Friday, October 15, 2010

Almanacks

   Most of us are familiar with Benjamin Franklin's Poor Richard's Almanack and most are perhaps familiar with the fact that it was a major source of his wealth and was one of the reasons that he was able to retire from the printing business at the age of 46 with sufficient wealth to pursue his many other interests. It is believed that Poor Richard sold as many as 12,000 copies per year. Almanacs were big business in colonial America and there were differences in the different regions as to their content.
 
   In an era when books were imported from Britain and Scotland in huge quantities and many printers relied on government contracts, subsidized religious sermons, or political essays for their income, the almanac was one of the few local publications in colonial North America produced regularly and solely for market. Indeed, the nature of the almanac's content made it so. At its core, every almanac was a utilitarian text that conveyed such useful information as tidal predictions, lunar calculations, court and market days, and distances between towns. Because the almanac contained such a variety of information, its utility extended to almost everyone: a captain needed to know the tides; a farmer needed to know the rising and setting of the sun; a merchant needed to know market days; a lawyer needed to know when courts met. At the same time, this information was geographically specific: a farmer in Massachusetts needed to know the rising and setting of the sun in Boston, not Philadelphia or London; a circuit lawyer in Philadelphia needed to know when courts were meeting in Pennsylvania and Delaware, not Connecticut and Rhode Island; and people bringing goods to market needed to know the market days in towns near them, not in distant colonies.
  
   The first almanac in the colonies was printed in Cambridge in 1639 and by the 1760s a Boston printer could make L50 per year from an almanac. It became an early habit in New England to preserve the almanacs from year to year, carefully stitching them together and to annotate them frequently with family records or events. They were sometimes referred to as the family's "weekly bible."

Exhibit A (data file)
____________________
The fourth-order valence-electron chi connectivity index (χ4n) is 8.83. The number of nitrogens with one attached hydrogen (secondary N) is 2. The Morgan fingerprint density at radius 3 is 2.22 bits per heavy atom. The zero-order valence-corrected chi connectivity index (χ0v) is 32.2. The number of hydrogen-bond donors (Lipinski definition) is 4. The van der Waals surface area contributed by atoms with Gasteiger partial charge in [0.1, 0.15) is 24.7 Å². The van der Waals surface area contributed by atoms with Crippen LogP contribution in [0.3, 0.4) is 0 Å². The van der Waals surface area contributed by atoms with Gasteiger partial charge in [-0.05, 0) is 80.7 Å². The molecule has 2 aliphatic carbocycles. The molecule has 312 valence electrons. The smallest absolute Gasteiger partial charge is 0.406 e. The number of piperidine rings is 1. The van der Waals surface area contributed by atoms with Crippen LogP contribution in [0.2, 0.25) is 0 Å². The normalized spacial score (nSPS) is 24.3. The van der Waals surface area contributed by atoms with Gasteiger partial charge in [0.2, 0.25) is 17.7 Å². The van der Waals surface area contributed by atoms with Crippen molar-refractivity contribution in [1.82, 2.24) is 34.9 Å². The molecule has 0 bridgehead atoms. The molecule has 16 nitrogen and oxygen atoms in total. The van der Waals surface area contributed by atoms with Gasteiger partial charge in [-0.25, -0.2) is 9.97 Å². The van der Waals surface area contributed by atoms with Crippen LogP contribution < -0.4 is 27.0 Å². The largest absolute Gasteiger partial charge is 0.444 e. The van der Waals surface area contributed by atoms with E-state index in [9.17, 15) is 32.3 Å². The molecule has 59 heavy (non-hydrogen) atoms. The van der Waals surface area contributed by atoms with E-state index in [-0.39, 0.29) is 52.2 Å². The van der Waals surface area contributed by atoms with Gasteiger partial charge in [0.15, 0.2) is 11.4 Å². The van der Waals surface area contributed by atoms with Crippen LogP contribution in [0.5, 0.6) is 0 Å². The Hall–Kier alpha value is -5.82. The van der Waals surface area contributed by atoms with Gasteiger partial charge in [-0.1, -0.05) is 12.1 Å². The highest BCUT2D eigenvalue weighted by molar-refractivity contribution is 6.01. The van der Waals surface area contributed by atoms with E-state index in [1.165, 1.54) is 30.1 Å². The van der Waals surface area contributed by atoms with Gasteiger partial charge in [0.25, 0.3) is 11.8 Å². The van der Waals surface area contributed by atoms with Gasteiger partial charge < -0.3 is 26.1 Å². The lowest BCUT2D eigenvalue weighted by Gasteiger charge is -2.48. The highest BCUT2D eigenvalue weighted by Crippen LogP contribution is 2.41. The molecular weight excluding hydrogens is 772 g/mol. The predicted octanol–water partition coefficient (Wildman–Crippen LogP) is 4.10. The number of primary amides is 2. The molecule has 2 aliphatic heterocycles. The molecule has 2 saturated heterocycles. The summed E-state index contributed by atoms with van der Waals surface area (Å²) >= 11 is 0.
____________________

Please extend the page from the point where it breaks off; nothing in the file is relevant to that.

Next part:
Bickerstaff's Boston Almanack was published by Benjamin West, born on a farm outside of Taunton Massachusetts and a resident of Providence, R.I.. West was one of the most important publishers of almanacs, publishing one in Boston from 1768 through 1793 that became known as the New England Almanack and was published until 1814, one in Providence from 1763 through 1781, and one in New York for a time. He also published a number of other works. West also ran a drygoods store and later a bookshop as well as becoming the town postmaster. Although an autodidact, West was single handedly responsible for the results of two major astronomical efforts; the first in 1769 to observe the passage of Venus across the sun, and the second in 1786 to observe the eclipse of the sun. Although collaborative efforts, modern scholarship has conclusively attributed the results to West's efforts. He was most likely acquainted with Dr Church, but the extent of their relationship cannot be determined.

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  And just who is Bickerstaff?  Issac Bickerstaff was a pseudonym used by Johnathan Swift in a very famous popular hoax to predict the death of then then famous cobbler turned almanac maker and astrologer John Partridge. Swift, then employed by the Church of England, had taken offense at some attacks Partridge had made against his employer. Partridge had challenged his readers to see if they could outdo him in his prophetic abilities. Swift took up the challenge and predicted the exact day and time of Partridge's death. At the appointed time, Swift, using another name, confirmed that the prophecy had been fulfilled and Partridge was indeed dead. Partridge protested in his next almanac that he was alive but no one really believed him. And you can take it from there. This hoax became notorious all over the English speaking world and Benjamin Franklin created the "Poor Richard" (Richard Saunders) character after Issac Bickerstaff.

 * This is the front cover of the 1768 and first edition of Bickerstaff's Almanac. The cover features an "elegant plate of the giants lately discovered in South America, representing a sailor 5' 111/2 " high giving a biscuit to one of their women." The cover also informs the reader that the almanack contains an exact figure of the eclipse of the sun on January 19th.

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